#41  
Old 03-20-2008, 06:35 AM
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Default Re: Curing strategy

David, where I'm coming from is thinking about the full range of the heating and cooling cycle as it relates to the thermal expansion and contraction. By cooling to ambient, you get a broader range of expansion during the cure. Since you will do this many times over the life of the oven, I'd think that would be good....but I could be bass ackwards, maybe it's better to do that after you've driven out the moisture.

From my days making ceramics and pottery I remember that bisqueware is usually dry. As I recall wet bisquit will surely crack. Neat analogy to WFO's
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  #42  
Old 03-20-2008, 08:55 AM
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Default Re: Curing strategy

Well, I have lots of cracks along outside perimeter, marathon types. Long distance, perimeter distances, and all shooting to the top. 4-5 of them. I have a 1/4 to 1/2 inch mortar as shell, not helping, but the cracks don't run to the inside, just to the mortar within bricks on outside of dome. I cannot see any cracks on the inside though. I cannot verify this part because the inside is as black as a coal miners face. I am proceeding with the curing strategy, and I will use furnace cement with some grinding once the curing process is complete.
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  #43  
Old 03-20-2008, 10:14 AM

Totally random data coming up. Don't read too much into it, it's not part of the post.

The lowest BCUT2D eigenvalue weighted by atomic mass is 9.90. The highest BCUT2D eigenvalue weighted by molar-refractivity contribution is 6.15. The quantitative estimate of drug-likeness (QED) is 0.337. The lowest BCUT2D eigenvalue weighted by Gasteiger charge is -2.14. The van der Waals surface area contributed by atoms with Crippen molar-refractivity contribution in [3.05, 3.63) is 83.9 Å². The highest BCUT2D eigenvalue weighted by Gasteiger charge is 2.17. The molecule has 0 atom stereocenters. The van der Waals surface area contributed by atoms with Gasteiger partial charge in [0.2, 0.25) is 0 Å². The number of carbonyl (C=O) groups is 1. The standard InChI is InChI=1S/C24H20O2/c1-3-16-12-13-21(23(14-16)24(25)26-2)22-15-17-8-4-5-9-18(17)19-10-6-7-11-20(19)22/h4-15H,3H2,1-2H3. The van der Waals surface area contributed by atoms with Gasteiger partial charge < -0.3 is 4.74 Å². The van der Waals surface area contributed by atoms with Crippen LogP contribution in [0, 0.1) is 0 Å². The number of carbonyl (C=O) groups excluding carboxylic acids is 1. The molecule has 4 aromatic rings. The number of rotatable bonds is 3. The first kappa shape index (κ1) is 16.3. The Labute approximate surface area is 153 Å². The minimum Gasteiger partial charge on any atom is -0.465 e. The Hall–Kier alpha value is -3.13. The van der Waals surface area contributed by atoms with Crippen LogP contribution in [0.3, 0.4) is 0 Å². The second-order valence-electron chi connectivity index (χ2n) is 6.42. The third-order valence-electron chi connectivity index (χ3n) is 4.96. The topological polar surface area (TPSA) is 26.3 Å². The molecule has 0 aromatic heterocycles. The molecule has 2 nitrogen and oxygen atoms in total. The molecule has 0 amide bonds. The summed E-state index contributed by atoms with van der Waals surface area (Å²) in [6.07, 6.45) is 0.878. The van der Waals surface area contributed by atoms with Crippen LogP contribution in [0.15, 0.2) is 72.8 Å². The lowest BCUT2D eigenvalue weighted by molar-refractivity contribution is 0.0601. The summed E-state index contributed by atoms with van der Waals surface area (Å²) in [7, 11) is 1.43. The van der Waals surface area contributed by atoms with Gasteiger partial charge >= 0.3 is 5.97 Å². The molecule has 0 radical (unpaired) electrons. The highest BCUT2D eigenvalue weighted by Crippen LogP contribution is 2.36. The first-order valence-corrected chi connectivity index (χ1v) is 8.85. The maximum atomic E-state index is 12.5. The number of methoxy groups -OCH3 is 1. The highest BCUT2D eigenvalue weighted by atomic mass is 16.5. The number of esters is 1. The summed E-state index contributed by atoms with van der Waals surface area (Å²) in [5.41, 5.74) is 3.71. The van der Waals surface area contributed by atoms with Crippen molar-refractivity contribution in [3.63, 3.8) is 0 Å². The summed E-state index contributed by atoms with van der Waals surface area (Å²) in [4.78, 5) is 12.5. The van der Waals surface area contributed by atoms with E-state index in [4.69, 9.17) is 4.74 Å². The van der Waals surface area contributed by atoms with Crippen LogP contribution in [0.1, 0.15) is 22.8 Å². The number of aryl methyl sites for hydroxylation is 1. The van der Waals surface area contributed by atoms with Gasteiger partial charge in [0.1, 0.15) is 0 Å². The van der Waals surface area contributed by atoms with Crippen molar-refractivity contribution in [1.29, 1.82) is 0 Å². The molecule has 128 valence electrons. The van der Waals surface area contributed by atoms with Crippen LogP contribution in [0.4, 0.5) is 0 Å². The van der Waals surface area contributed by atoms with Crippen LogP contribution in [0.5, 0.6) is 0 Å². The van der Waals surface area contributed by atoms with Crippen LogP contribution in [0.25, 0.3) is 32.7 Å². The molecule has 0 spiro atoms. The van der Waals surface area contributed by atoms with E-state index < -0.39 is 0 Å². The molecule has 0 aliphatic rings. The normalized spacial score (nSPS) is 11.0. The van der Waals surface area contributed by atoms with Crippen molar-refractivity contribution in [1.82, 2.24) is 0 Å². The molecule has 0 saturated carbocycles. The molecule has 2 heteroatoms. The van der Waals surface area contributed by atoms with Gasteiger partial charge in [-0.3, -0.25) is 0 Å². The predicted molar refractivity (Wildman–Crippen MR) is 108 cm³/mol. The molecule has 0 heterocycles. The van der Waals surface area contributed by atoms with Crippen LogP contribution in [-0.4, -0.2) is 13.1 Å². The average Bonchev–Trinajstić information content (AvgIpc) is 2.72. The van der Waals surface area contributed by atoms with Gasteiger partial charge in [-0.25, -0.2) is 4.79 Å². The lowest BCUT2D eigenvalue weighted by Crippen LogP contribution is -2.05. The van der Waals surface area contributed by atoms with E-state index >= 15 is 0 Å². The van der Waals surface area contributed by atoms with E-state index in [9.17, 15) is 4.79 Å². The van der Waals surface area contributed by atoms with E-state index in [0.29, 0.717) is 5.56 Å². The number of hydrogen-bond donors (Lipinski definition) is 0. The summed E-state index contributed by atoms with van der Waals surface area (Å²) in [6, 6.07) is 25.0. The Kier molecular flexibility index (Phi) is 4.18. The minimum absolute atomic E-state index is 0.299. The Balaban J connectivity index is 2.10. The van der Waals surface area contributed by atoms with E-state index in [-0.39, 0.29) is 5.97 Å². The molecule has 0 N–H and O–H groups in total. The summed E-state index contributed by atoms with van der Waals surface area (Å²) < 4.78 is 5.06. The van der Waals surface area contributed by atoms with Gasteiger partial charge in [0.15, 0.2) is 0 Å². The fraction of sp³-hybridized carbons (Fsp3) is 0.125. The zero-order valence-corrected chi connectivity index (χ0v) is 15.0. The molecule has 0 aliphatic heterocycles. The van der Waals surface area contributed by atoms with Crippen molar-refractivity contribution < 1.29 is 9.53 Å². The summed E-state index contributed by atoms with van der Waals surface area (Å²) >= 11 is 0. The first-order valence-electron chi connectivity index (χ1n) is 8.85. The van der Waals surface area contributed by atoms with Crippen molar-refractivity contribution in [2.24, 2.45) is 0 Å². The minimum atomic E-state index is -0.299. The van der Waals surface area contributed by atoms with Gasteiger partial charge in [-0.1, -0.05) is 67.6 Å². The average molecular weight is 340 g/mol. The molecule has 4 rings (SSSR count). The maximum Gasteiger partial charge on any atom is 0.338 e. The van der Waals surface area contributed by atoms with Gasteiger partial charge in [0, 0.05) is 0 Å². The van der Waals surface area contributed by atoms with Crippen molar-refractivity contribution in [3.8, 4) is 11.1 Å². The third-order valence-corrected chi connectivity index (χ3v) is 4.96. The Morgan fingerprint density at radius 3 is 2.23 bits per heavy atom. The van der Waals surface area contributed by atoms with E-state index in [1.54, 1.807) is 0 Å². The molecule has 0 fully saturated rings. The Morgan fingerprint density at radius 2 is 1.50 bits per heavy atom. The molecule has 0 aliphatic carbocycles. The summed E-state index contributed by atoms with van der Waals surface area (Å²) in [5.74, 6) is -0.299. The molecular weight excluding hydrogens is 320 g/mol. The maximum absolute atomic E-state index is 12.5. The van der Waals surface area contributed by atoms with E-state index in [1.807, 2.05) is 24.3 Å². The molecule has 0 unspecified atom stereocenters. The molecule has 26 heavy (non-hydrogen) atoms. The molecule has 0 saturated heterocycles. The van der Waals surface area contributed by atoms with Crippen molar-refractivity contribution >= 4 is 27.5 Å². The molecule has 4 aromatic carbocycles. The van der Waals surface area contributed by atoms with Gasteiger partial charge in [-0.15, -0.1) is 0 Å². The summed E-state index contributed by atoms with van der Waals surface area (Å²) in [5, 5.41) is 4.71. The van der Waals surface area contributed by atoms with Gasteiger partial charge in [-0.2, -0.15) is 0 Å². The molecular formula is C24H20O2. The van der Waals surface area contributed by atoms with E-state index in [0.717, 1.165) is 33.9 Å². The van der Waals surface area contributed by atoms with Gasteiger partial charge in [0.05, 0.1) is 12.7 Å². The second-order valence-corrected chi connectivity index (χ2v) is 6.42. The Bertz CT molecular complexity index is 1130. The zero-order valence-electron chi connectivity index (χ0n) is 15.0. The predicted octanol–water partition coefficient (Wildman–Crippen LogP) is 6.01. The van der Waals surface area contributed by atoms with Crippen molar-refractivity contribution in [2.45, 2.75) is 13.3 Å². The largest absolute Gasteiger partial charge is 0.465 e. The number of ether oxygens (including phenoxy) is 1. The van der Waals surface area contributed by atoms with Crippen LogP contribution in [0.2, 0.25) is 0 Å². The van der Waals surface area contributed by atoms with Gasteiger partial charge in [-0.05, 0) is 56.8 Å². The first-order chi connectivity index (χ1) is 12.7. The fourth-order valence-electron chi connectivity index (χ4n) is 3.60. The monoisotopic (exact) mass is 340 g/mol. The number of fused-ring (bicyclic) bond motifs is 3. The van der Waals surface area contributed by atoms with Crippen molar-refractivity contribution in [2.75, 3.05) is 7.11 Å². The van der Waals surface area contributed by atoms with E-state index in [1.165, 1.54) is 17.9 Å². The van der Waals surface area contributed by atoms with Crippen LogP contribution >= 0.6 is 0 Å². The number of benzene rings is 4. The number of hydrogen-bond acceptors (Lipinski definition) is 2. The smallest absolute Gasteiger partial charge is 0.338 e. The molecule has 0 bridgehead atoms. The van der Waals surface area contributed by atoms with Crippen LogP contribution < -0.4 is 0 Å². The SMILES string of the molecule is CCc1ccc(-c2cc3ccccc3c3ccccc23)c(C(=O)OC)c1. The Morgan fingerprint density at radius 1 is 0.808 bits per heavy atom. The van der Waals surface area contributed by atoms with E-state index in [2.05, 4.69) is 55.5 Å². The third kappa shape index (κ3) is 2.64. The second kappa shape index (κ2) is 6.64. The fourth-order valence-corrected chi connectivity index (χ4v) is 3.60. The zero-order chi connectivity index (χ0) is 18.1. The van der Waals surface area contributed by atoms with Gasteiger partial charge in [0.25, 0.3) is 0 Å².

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Default Re: Curing strategy

Quote:
Originally Posted by Xabia Jim View Post
But it's the Italians that started this new cure recommencation 3 months ago!
Precisely.............I read James first post on this thread as the Italians putting FB users right on curing ovens...........something that I was never informed about when we built our oven. Thank goodness I found FB forum.

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  #44  
Old 03-21-2008, 07:46 PM
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Default Re: Curing strategy

My point about the biscuitware analogy was that although it may appear dry there is still water in it and that takes energy to remove it, which is still being eliminated well over waters boiling point of 100 C . Why would you want to deliberately make the material expand and contract at this delicate stage? It doesn't make sense. Just a gradual expansion is a better way. Castable refractory firing schedules suggest a very slow and steady increase. Theyre the manufacturers so they should know their product.
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  #45  
Old 03-21-2008, 08:28 PM
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Default Re: Curing strategy

David, I don't believe you are being questioned. I believe we are evolving with techniques best fit to drive out the moisture, eliminate or minimize cracks, and strenghten the oven with best practice. The old philosophy for ovens was updated recently upon world practices. Should this method you speak of be a new and evolving technique to revolutionize the curing process, then that is AWESOME! My idea is for you to apply this practice you speak of to an oven you plan to build, even a guiny pig mini oven, does not matter. If it works with no cracks, then wala...
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Old 03-21-2008, 09:17 PM